It was 12 p.m. on Saturday and competition was in the air. Students around Boston College gathered at the Flynn Recreation Complex, driven by a fierce desire to win one of the most cutthroat tournaments of year: the Campus Activities Board (CAB) Ping Pong Tournament.
The tournament, a collaboration between CAB and the BC Table Tennis Club, gave students the opportunity to show off their ping pong skills to their friends and strive toward first place. Divided between beginner, intermediate, and advanced brackets, competitors could play against others with similar skill sets.
More importantly, however, the winner of each division would win a stunning grand prize: a coffee mug customized with a “BC Ping Pong” label. The winners would always get to look at their mugs and reflect on the sweet satisfaction of the day’s victory.
But getting the first-place prize was no easy feat. Going into the tournament, all competitors had to develop their own unique strategies to beat their opponents. Examples included—but were not limited to—altering the length and spin of one’s serves to confuse the opponent, planning the moves in advance, and knowing the right time to strike a winning shot.
For many of the day’s competitors, playing table tennis was a lifestyle choice that they made at an early age. Take Sireesh Vinnakota, MCAS ’21, who has played ping pong with his family for practically as long as he can remember. Nonetheless, as he has gotten busier over the years, he has had less and less time to practice this pastime.
“I’ve progressively gotten worse since I was 11 years old,” Vinnakota said.
Competitors faced highs and lows as the day went on and were oftentimes forced to rethink their strategic approaches. After finishing a rough first round, Vinnakota thought it would be good to get in his next opponent’s head by frequently switching up the spin in his serves. He also considered paying attention to whether the opponent’s forehand or backhand is better, and then hitting to the weaker side.
As such, he calls table tennis “a game of chess,” as one is constantly forced to adjust based on the style of the opponent. What any player has going for him is that only he knows what he will do next—the competitor can’t predict whether he will cut it or straight serve it, or go for a winning shot or simply return the hit.
Nick Casieri, MCAS ’21, felt he would achieve victory by focusing more on spin than power. He also returned every shot throughout the day while waiting for the opponent to mess up.
As someone who has always enjoyed playing ping pong, he decided to participate in a tournament his senior year, but unfortunately didn’t do as well as he had hoped going in. But Saturday presented a new opportunity for him.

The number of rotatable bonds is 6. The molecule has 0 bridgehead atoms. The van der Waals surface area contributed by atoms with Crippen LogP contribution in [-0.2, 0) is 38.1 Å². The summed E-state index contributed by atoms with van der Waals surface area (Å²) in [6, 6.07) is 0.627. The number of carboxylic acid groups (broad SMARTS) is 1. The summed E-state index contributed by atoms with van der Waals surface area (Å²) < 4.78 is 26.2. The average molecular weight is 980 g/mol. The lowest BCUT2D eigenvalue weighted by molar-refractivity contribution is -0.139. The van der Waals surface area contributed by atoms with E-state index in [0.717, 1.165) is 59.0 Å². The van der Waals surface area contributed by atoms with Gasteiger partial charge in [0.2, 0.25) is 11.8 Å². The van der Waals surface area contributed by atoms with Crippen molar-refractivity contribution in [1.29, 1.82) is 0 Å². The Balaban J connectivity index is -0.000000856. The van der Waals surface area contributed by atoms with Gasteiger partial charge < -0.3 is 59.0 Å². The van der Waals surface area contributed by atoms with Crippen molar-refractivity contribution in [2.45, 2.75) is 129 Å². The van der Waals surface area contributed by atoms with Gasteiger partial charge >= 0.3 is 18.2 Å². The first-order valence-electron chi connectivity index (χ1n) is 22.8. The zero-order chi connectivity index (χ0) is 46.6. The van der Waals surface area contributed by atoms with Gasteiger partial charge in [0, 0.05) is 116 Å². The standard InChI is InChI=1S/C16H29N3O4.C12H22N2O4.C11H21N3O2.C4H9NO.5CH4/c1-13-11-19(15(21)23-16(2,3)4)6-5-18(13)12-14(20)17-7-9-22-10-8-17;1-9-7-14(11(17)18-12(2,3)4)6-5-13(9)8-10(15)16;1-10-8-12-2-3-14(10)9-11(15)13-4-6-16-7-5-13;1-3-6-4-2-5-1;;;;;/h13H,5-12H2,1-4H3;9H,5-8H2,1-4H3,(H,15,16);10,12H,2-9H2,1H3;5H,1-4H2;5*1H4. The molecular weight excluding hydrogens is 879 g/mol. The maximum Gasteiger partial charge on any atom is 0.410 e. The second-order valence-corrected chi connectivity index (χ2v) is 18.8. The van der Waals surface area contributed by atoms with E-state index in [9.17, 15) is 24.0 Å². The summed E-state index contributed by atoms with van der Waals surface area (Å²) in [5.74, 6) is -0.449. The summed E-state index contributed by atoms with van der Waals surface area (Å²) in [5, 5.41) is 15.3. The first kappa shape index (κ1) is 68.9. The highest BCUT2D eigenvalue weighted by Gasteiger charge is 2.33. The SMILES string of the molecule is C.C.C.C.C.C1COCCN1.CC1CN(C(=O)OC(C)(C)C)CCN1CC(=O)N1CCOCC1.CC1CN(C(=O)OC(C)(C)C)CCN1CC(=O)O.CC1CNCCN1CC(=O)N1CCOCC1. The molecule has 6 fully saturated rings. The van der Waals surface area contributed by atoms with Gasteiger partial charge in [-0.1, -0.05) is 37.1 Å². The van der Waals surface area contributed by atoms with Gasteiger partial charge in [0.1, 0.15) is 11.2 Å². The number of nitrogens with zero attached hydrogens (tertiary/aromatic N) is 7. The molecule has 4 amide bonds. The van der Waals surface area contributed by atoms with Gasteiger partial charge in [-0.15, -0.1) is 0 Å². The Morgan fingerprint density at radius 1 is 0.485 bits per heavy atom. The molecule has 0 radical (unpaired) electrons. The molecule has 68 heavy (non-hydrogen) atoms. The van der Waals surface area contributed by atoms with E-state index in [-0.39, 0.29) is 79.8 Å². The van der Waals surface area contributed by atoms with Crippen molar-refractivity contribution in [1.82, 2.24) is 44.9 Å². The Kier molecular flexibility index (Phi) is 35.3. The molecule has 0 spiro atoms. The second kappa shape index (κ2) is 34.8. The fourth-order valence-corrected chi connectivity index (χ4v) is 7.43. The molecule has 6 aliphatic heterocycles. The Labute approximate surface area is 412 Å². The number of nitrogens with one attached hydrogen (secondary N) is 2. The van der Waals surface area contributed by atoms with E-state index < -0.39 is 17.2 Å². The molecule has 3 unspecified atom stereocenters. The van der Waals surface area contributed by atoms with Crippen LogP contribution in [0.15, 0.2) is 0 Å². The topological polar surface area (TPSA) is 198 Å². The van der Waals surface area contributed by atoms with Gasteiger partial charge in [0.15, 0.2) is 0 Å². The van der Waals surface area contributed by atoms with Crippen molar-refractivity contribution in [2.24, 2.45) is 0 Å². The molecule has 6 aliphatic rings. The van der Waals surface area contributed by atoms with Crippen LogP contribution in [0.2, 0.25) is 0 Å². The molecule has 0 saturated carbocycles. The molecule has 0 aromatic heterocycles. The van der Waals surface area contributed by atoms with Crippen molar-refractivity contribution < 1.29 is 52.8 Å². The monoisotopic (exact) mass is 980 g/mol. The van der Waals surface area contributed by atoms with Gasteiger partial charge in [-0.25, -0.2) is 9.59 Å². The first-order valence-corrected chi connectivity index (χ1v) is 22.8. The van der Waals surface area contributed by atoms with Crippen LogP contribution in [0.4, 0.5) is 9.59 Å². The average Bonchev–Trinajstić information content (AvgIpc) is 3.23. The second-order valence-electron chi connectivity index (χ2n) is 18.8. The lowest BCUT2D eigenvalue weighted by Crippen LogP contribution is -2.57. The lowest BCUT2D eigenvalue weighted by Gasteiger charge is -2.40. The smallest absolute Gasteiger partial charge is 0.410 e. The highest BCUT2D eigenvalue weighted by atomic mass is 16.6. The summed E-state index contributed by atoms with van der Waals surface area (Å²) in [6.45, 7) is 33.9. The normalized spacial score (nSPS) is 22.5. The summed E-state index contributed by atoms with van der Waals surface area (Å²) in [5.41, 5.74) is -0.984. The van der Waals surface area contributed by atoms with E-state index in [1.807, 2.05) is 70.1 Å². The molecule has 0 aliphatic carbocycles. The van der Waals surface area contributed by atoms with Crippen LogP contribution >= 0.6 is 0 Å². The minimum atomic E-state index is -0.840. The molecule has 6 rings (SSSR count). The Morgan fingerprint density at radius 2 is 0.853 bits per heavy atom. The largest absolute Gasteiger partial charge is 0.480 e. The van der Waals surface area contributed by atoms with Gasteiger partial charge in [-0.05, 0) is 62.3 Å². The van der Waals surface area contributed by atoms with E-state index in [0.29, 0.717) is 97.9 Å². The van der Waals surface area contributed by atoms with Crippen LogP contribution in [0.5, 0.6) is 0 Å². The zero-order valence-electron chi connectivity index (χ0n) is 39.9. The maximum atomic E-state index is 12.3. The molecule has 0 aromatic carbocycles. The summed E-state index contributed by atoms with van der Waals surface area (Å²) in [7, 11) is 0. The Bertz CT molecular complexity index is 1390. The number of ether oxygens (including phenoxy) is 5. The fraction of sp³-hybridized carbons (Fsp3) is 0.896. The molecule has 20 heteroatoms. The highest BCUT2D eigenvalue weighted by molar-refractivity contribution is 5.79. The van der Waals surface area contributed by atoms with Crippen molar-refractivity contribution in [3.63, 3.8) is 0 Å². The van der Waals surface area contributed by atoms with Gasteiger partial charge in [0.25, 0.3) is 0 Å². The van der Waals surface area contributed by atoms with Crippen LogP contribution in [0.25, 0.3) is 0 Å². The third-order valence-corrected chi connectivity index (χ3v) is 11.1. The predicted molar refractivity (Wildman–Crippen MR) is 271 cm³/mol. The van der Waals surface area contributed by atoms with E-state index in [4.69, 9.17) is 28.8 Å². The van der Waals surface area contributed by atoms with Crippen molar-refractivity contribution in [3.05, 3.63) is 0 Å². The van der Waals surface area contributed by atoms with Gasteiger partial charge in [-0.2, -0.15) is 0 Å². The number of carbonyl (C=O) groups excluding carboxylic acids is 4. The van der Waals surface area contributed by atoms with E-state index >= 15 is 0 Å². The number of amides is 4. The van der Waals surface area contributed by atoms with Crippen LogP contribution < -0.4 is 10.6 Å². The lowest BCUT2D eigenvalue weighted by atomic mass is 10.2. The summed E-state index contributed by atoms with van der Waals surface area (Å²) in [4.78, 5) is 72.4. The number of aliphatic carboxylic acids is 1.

“This is my shot at redemption,” Casieri said.
As the day continued, competitors were eliminated and the stakes were higher as they advanced to the out rounds. Vinnakota and Casieri were eventually beat by other students, though they certainly gave a tough fight.
Come the final rounds of the day, tension had nearly augmented to its breaking point. Playing in the intermediate final round, Dharan Kumar, MCAS ’20, faced Austin Hord, MCAS ’20, in a very balanced round. The players returned shots back and forth for what seemed like hours at a time, leaving the audience wondering if they could ever mess up. In the end, Kumar came out on top, claiming the glorious prize.
In the advanced final round, James Liao, MCAS ’21, played against Richard Spinelli, MCAS ’18, in a very close match. A load of fans cheered loudly for the two highly skilled competitors during this intense round. Though the scores were very close each round, Liao came out on top in the end, winning both 2 to 0.
In the end, Alycia Kent, the coordinator of the event and participant in the event and MCAS ’20, was very satisfied with the day. As this was the first time CAB ever put on a ping pong tournament, the group felt that it was a great way to give students a break from studying.
It’s hard not to love ping pong, whether you are a professional or simply just a beginner. It brings people together in fun, light-hearted atmosphere that is guaranteed to generate lots of laughs.
“I’m so bad, but ping pong is just fun,” Kent said before the event. “I’m sure I’ll get destroyed.”
Featured Image by Amelie Trieu / Heights Editor